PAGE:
Examining a Conceptual vs. a Computational Design on Understanding in a Mathematics Game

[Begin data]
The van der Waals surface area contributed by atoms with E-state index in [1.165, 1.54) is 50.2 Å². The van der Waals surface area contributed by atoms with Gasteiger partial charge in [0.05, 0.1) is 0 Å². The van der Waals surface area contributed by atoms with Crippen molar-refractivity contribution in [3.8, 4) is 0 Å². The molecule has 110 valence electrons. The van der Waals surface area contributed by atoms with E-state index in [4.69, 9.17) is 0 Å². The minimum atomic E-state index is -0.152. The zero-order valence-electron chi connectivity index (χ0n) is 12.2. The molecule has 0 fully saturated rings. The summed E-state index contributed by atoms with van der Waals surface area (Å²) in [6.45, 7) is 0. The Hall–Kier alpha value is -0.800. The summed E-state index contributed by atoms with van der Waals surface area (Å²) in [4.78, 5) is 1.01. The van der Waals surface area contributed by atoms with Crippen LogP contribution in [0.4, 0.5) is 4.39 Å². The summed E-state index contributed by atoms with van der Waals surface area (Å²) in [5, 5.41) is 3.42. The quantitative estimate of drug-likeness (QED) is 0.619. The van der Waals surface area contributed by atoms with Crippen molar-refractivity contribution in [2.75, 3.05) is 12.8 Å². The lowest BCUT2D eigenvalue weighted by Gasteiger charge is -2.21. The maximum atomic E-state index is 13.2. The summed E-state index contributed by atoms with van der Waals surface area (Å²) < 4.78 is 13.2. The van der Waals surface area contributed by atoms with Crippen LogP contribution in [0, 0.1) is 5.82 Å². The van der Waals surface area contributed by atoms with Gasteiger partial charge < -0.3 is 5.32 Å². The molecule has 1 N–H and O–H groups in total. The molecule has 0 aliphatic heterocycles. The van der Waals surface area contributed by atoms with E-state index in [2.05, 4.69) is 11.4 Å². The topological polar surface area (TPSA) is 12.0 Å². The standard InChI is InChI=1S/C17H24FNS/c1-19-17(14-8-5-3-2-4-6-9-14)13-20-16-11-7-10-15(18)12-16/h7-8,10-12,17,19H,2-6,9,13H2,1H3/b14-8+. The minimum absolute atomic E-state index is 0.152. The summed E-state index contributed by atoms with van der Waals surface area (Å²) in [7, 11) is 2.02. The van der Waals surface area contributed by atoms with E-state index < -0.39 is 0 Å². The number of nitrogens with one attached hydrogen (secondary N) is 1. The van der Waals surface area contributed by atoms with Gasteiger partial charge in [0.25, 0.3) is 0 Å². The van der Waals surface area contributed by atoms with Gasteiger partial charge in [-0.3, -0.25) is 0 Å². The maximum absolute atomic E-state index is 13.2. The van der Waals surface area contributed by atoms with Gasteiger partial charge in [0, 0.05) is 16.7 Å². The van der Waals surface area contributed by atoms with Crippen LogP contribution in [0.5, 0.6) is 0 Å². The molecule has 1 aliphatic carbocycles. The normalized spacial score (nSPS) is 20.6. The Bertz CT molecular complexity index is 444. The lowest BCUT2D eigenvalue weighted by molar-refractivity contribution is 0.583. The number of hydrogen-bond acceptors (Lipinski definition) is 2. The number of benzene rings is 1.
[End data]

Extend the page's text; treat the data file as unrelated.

This paper examines the effect of different learning mechanics on middle school students’ learning outcomes and motivation in two versions of a mathematics videogame designed to teach the properties of angles. One version was computation-oriented and required players to choose a correct numerical answer that solved an unknown angle. The second version was identical, except that players were required to choose the correct conceptual rule that would apply to finding the solution for an unknown angle. The impact of these two game versions was subsequently analyzed to determine their effect on two dependent variables: learning, and motivation. Results from N=194 sixth and seventh grade students, randomly assigned to play one of the two versions of the game, suggest that the learning mechanics studied affect how much students learn, favoring the computation-oriented game version. Implications of these findings are discussed within the context of educational game design.

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